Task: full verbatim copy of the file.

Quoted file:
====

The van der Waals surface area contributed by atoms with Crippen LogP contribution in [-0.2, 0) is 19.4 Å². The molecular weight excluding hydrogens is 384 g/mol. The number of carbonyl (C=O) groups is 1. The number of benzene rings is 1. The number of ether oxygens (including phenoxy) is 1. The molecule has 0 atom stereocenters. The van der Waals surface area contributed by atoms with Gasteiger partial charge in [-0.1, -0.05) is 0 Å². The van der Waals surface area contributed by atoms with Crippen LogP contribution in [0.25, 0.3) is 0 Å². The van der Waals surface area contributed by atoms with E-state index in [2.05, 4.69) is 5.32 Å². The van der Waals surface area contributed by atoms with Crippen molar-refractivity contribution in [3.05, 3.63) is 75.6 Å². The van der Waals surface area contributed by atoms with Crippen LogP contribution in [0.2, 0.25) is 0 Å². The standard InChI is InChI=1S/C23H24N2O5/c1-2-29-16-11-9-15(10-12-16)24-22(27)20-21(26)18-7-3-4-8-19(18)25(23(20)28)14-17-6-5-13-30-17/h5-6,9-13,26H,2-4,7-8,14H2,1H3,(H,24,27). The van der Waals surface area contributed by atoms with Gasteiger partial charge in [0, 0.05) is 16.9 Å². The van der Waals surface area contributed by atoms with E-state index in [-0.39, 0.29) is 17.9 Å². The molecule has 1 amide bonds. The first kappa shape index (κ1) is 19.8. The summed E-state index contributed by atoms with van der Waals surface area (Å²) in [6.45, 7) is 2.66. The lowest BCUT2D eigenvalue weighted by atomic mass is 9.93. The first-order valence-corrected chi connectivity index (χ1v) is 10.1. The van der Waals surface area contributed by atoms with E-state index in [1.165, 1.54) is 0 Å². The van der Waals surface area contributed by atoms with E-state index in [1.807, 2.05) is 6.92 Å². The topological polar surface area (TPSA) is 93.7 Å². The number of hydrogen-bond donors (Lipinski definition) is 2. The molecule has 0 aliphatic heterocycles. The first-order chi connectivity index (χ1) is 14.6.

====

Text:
The van der Waals surface area contributed by atoms with Crippen LogP contribution in [-0.2, 0) is 19.4 Å². The molecular weight excluding hydrogens is 384 g/mol. The number of carbonyl (C=O) groups is 1. The number of benzene rings is 1. The number of ether oxygens (including phenoxy) is 1. The molecule has 0 atom stereocenters. The van der Waals surface area contributed by atoms with Gasteiger partial charge in [-0.1, -0.05) is 0 Å². The van der Waals surface area contributed by atoms with Crippen LogP contribution in [0.25, 0.3) is 0 Å². The van der Waals surface area contributed by atoms with E-state index in [2.05, 4.69) is 5.32 Å². The van der Waals surface area contributed by atoms with Crippen molar-refractivity contribution in [3.05, 3.63) is 75.6 Å². The van der Waals surface area contributed by atoms with Crippen LogP contribution in [0.2, 0.25) is 0 Å². The standard InChI is InChI=1S/C23H24N2O5/c1-2-29-16-11-9-15(10-12-16)24-22(27)20-21(26)18-7-3-4-8-19(18)25(23(20)28)14-17-6-5-13-30-17/h5-6,9-13,26H,2-4,7-8,14H2,1H3,(H,24,27). The van der Waals surface area contributed by atoms with Gasteiger partial charge in [0, 0.05) is 16.9 Å². The van der Waals surface area contributed by atoms with E-state index in [-0.39, 0.29) is 17.9 Å². The molecule has 1 amide bonds. The first kappa shape index (κ1) is 19.8. The summed E-state index contributed by atoms with van der Waals surface area (Å²) in [6.45, 7) is 2.66. The lowest BCUT2D eigenvalue weighted by atomic mass is 9.93. The first-order valence-corrected chi connectivity index (χ1v) is 10.1. The van der Waals surface area contributed by atoms with E-state index in [1.165, 1.54) is 0 Å². The van der Waals surface area contributed by atoms with E-state index in [1.807, 2.05) is 6.92 Å². The topological polar surface area (TPSA) is 93.7 Å². The number of hydrogen-bond donors (Lipinski definition) is 2. The molecule has 0 aliphatic heterocycles. The first-order chi connectivity index (χ1) is 14.6.